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One of the least understood benefits of life insurance, in our experience, is the way in which it actually reduces the tax otherwise payable on death.
Most advisors are quite familiar with funding aspects of a shareholders’ agreements or estate planning (capital gains) for a family business. Insurance funding at an annual cost of 1% - 3%, typically will provide the necessary cash at precisely the moment it is needed to pay the tax. Liquidity shortage requiring bank loans, installments, liquidation of assets/shares can all be avoided if proper insurance funding is in place.
But life insurance proceeds, due to their inclusion in the capital dividend account while at the same time being excluded from the valuation of the business, can actually reduce the tax payable. A funded share redemption agreement effectively reduces the net capital gain taxed on death by creating a loss in the estate that can be used to offset (or eliminate) the capital gain on death.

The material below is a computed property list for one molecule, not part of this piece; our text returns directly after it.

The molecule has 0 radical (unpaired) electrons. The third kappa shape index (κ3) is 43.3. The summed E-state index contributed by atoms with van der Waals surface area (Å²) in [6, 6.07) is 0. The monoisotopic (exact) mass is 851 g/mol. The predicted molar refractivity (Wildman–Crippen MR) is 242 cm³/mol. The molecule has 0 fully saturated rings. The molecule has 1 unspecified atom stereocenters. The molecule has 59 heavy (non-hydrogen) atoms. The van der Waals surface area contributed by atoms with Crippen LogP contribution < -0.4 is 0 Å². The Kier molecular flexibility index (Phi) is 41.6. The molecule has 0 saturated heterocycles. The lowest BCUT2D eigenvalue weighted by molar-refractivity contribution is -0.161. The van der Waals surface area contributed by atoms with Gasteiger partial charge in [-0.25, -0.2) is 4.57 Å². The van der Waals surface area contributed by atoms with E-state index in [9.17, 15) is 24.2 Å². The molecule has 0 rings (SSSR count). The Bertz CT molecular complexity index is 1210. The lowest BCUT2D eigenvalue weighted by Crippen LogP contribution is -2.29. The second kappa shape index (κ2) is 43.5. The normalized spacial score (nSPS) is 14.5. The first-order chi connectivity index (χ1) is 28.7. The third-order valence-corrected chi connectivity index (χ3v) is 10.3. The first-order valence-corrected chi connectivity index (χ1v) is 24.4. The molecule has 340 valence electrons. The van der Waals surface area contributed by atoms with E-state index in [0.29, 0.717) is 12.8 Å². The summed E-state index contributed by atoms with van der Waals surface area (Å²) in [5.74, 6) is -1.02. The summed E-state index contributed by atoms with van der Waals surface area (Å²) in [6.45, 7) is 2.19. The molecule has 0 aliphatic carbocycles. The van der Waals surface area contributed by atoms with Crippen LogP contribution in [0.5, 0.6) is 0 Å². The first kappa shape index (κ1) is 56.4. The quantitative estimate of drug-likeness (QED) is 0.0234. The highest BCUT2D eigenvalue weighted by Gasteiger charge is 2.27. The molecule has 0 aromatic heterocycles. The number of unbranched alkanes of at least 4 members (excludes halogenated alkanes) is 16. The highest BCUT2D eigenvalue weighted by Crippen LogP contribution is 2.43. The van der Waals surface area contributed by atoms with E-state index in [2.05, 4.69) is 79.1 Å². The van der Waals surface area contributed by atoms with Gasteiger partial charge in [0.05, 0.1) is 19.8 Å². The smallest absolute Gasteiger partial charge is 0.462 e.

There are stop loss rules in effect which may limit the reduction to 50% of the gain. If that is the case, the net tax will be reduced by almost 1/3 from 23/24% to 16/17%. However, where circumstances permit, it may be possible to have the shareholders’ agreement operate between holdcos, in which case it may be possible to eliminate entirely the capital gain on death. As well, if the shares can be left to a spouse, you may wish to consider the “roll and redeem” strategy to eliminate the tax.
Of course, the tax will be paid by someone, someday. But for the first shareholder to die, the tax has been saved.
Clients who are serious about paying less tax appreciate knowing about the potential to reduce tax, as well as having liquid funds in the estate.